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Zika virus: Four cases confirmed in the UK

The cases are linked to the current outbreak in South America

Published 10/02/2016

Public Health Agency in Northern Ireland said the risk of Zika to the public was 'negligible'.
Public Health Agency in Northern Ireland said the risk of Zika to the public was 'negligible'.

Four cases of the Zika virus have been confirmed in the UK since the beginning of the year.

Health officials in England have said they tracking a number of women who have travelled to countries affected by the Zika-virus.

Public Health England said it was monitoring various surveillance systems and tracking women who call in with concerns about the virus.

Speaking to the Science and Technology Committee, Dr Dilys Morgan, head of the gastrointestinal, emerging and zoonotic infections department at Public Health England, said women who want testing for the virus are being documented and other registries are being closely monitored.

When asked what advice GPs are giving to patients who have travelled to affected countries, she told MPs: "We are dealing with these cases all the time, it very much depends on where the woman has been, what the woman has done, has she gone to an area of high transmission where there have been lots of cases reported? I think there is a gradation of the risk which we can give.

"I don't feel we should be worrying these women too much when not every foetus will be affected, we don't know what the proportion is but we know it is probably low looking at the numbers so I think there are various reassurances we can give, but what we shouldn't do is give reassurances about the evidence."

When asked if there was anything going on to track the number of people that are presenting to their GPs with worries about Zika, she added: "There are various surveillance schemes that are ongoing; we are documenting the women who want testing, we are looking at people who are reporting this to their obstetric services, we are currently working with the various registry systems or surveillance systems looking at abnormalities in pregnancy or adverse outcomes, we are working with the congenital abnormalities register.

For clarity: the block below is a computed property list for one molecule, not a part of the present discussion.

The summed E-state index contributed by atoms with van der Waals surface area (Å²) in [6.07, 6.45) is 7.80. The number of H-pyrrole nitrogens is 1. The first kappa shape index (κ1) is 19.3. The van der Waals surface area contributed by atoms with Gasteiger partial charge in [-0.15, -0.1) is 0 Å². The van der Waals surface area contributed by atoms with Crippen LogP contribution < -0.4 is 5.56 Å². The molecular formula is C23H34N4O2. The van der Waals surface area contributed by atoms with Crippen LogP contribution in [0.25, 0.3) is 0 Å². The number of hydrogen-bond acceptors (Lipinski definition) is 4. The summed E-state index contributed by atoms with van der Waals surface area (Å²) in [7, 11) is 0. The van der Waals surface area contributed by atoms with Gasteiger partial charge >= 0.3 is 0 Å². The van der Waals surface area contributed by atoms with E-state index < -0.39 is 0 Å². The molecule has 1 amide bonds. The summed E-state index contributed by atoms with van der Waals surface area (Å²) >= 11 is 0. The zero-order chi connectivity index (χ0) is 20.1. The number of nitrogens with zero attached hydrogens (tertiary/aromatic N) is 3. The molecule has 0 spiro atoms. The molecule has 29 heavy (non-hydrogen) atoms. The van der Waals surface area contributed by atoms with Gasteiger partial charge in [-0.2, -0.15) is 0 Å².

"So we are looking for cases in the UK. We are tracking the women who ring in to Public Health England, because that is all centrally logged, with their worries."

She added: "What we are doing is explaining what we do know and how best people can be protected, reassuring them that there is no risk to the UK population, it is a risk to travellers, of those travellers your risk of acquiring Zika depends on where you are travelling - you are likely to get a very mild illness if you notice anything at all but if you are pregnant then you may be at risk of an abnormal foetus which is obviously devastating.

"We have been trying to communicate those risks and we have been working with the medical profession so that when women do go and want to discuss it with their healthcare providers then they are in a better position of how to advise them."

Ms Morgan told the committee that there had been seven travel-associated cases documented in UK.

Six of the cases are linked to the current outbreak in South America, including four since the start of the year.

She also said that officials "expected to see more cases" of travel-associated infections.

MPs were told that there had been a "pre-Scientific Advisory Group for Emergencies" meeting where experts concluded that the risk to the UK population was very low.

The hearing on the virus comes as the UK medicines watchdog has pledged its support to counter the outbreak.

Public Health Agency in Northern Ireland has said the risk of Zika to the local population was 'negligible'.

The Medicines and Healthcare products Regulatory Agency (MHRA), as a member of the International Coalition of Medicines Regulatory Authorities - which brings together 21 medicine regulators from across the world, has said it will work to fight against the virus.

An MHRA spokesman said that priorities are to support the rapid development of diagnostic tests as well as vaccines and treatments against Zika.

Independent News Service

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